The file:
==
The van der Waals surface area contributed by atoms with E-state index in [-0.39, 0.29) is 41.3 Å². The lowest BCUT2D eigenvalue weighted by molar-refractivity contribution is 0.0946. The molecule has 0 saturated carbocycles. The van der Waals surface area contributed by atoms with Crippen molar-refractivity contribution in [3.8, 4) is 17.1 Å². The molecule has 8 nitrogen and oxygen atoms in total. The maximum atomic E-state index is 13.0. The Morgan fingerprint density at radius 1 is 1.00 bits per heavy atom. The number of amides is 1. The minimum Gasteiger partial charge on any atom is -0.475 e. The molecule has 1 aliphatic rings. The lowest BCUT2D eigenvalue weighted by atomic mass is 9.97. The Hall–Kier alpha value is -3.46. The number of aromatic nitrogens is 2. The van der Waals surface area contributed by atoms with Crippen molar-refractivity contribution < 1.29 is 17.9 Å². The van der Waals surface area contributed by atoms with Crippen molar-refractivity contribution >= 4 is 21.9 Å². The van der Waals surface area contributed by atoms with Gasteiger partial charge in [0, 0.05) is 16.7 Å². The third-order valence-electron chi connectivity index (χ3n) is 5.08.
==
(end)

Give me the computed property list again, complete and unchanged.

The van der Waals surface area contributed by atoms with E-state index in [-0.39, 0.29) is 41.3 Å². The lowest BCUT2D eigenvalue weighted by molar-refractivity contribution is 0.0946. The molecule has 0 saturated carbocycles. The van der Waals surface area contributed by atoms with Crippen molar-refractivity contribution in [3.8, 4) is 17.1 Å². The molecule has 8 nitrogen and oxygen atoms in total. The maximum atomic E-state index is 13.0. The Morgan fingerprint density at radius 1 is 1.00 bits per heavy atom. The number of amides is 1. The minimum Gasteiger partial charge on any atom is -0.475 e. The molecule has 1 aliphatic rings. The lowest BCUT2D eigenvalue weighted by atomic mass is 9.97. The Hall–Kier alpha value is -3.46. The number of aromatic nitrogens is 2. The van der Waals surface area contributed by atoms with Crippen molar-refractivity contribution < 1.29 is 17.9 Å². The van der Waals surface area contributed by atoms with Crippen molar-refractivity contribution >= 4 is 21.9 Å². The van der Waals surface area contributed by atoms with Gasteiger partial charge in [0, 0.05) is 16.7 Å². The third-order valence-electron chi connectivity index (χ3n) is 5.08.